Extract 1-

    Expert: Tom Whiting
    Date: 5/23/2006
    Subject: flat solar systems and galaxies


    Question -
    This is something I've wondered about for a while: Why is it that solar systems and galaxies are generally flattened - shouldn't gravity pull everything uniformly together into just one big ball? I believe I've heard it has to do with the spinning motion, but I don't understand how that works.


    Answer -
    Well, not all galaxies are flat, in fact most galaxies ARE of the elliptical kind, are all pretty much spherical in shape....check out M's 84, 86, 87, etc in the Virgo Supercluster. And most of the dwarf galaxies surrounding the Milky Way..Leo I, Maffei
    I and II, etc. are spheroidical.
    70 to 80% of all galaxies are of the elliptical type (spherical in shape); only 20-30% are the spiral, or barred-spiral type.

    Yes, the spin, or rate of spin, is the key.
    More rapid spinning objects, relative to their size, will evolve into a flat pancake-like plane....Saturn's rings, the Solar System, a spiral galaxy.
    Very slow spinning, or non-rotating objects, will assume a spherical form....globular clusters and old elliptical (spherical) galaxies for example.....
    and the entire known visible Universe itself, believed to
    have a very slow spin rate, thus it is thought to be spherical
    in shape too.
    With the rapid spinning objects, some of the particles tend to migrate into the equatorial plane of the object instead of
    "falling" toward the main body (many do in fact fall right into
    the main body)....thus producing the flat pancake shape.
    But realize with say, our Solar System, we can be certain
    that many planetisimals also fell directly into the sun too,
    4.6 billion years ago. But some of the outer planetisimals would migrate toward the equatorial region of the body.....
    and once a ring of material forms, that gravity of the ring would induce even more material to fall down into the ring structure, as opposed to falling directly into the main body.

    So yes, the spin rate is responsible for some of the material
    falling into an equatorial plane and forming a flat ring.
    Clear Skies,
    Tom Whiting
    Erie PA



    Extract 2-

    Expert: Tom Whiting
    Date: 5/24/2006
    Subject: flat solar systems and galaxies


    Question -
    This is something I've wondered about for a while: Why is it that solar systems and galaxies are generally flattened - shouldn't gravity pull everything uniformly together into just one big ball? I believe I've heard it has to do with the spinning motion, but I don't understand how that works.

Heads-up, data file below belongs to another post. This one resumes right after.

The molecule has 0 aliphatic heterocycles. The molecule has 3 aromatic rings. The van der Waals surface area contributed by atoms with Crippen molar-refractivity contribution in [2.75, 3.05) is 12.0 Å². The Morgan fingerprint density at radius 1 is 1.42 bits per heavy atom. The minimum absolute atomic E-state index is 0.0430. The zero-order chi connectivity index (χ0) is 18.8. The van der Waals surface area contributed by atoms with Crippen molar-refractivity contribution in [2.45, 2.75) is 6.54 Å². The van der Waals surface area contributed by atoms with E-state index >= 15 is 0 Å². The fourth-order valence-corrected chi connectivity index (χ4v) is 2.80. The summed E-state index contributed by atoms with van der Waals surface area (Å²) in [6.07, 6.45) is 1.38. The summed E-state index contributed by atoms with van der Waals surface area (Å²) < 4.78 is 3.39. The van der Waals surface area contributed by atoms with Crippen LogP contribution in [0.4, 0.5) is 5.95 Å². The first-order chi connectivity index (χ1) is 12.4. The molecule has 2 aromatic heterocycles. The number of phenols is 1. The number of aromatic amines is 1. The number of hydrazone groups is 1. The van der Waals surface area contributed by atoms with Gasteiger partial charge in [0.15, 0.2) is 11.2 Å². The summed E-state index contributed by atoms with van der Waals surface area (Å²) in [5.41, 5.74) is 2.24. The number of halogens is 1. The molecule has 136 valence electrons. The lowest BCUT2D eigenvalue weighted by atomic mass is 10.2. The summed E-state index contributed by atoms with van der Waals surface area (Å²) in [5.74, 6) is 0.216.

Answer -
    With the rapid spinning objects, some of the particles tend to migrate into the equatorial plane of the object instead of
    "falling" toward the main body (many do in fact fall right into
    the main body)....thus producing the flat pancake shape.


    Question -
    Thanks for the prompt response, but WHY do particles tend to migrate towards the equatorial plane in rapidly rotating objects?


    Answer -
    Hi Aryeh,
    Well, it's one of those 3-D spherical trigonometry vector
    thingy's.....(Sorry, I slept through that class 40 years ago)! ;-)

    Take any particle, say at the 10 O' Clock position on a 3-D diagram of an oblate spheroid rapidly rotating....
    You'll have one vector of gravity pulling the particle
    inward toward the center of the spheroid;
    You'll have another orbiting vector, centripetal force, going tangent to the rotating sphere, and;
    You'll have a third small vector down toward the
    equatorial plane, which will grow in size (length) as more and
    more matter gathers onto the orbiting ring structure in the
    equatorial plane.

    The resultant force of those 3 force vectors leads the body,
    eventually, down onto the equatorial plane orbiting the
    rotating "football".....
    I'm not much into the higher math, but that's basically
    how material, eventually, migrates down into a flattened
    pancake around the rotating "football"... it's all vector
    relationships.
    Obviously it works, because we DO have Saturn's rings,
    the Solar System, and the Spiral galaxies, etc. as examples in nature.
    Hope all this helps,
    Clear Skies,
    Tom Whiting
    Erie, PA



    regards
    Steve
     
    Last edited: Aug 3, 2007
  11. Sep 27, 2011 #10
    The math is interesting, but it would be nice if someone modeled this experimentally.
     
  12. Sep 27, 2011 #11

    Vanadium 50

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    This thread is four years old.